Location : Mumbai
Location : Mahuva
Cinnamaldehyde is the aldehyde that gives cinnamon its flavor and odor. Cinnamaldehyde occurs naturally in the bark of cinnamon trees and other species of the genus Cinnamomum like camphor and cassia. These trees are the natural source of cinnamon, and the essential oil of cinnamon bark is about 90% cinnamaldehyde. Cinnamaldehyde is also used as a fungicide. Proven effective on over 40 different crops, cinnamaldehyde is typically applied to the root systems of plants. Its low toxicity and well-known properties make it ideal for agriculture. To a lesser extent, cinnamaldehyde is an effective insecticide, and its scent is also known to repel animals like cats and dogs. Cinnamaldehyde is also known as a corrosion inhibitor for steel and other ferrous alloys in corrosive fluids. It can be used in combination with additional components such as dispersing agents, solvents and other surfactants. Concentrated cinnamaldehyde is a skin irritant, and the chemical is toxic in large doses, but no agencies suspect the compound is a carcinogen or poses a long-term health hazard. Most cinnamaldehyde is excreted in urine as cinnamic acid, an oxidized form of cinnamaldehyde.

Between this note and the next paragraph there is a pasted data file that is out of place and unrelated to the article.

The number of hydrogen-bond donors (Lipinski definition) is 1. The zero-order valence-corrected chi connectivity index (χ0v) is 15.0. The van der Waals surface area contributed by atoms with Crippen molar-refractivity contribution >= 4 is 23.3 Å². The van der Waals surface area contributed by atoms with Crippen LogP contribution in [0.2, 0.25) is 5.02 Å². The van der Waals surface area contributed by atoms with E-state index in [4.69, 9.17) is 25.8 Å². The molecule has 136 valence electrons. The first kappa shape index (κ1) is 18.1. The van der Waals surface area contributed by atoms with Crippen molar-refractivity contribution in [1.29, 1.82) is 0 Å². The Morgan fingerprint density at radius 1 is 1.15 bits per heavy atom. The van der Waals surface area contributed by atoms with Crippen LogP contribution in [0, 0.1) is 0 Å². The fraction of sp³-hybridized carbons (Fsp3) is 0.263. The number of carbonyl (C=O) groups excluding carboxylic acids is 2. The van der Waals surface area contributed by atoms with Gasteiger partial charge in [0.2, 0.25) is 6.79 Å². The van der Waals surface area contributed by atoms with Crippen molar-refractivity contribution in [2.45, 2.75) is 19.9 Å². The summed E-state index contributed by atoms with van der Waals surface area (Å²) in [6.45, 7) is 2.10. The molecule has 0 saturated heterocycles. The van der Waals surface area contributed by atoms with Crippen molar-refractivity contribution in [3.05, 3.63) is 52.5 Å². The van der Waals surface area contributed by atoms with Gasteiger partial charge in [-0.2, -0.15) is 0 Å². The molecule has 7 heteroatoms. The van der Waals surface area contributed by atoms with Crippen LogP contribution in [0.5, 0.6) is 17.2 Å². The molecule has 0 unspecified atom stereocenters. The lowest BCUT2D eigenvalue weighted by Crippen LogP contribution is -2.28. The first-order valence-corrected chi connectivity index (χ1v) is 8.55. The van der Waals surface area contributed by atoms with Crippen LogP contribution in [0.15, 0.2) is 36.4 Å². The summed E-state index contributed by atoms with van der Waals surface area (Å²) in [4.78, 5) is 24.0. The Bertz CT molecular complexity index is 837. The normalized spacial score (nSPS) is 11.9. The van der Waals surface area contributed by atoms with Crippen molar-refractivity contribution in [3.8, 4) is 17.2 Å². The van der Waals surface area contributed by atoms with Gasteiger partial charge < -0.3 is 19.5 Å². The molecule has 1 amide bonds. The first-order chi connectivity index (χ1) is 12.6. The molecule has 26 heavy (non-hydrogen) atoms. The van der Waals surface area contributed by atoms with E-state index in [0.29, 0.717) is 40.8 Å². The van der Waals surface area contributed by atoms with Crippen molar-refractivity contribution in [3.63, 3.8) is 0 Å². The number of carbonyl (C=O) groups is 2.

Location : Surat
Livestock of Assam Breeds of Animal Suitable to Assam Livestock production Guide Care and Management of Animal Livestock and Veterinary R & D Institutions Training Institutions Market Watch Animal Husbandry and Veterinary Department, Government of Assam Profile Government of India Schemes / Programmes Statistics Agrarian Prosperity in Assam- A Road Map from NABARD, Assam
Location : Anand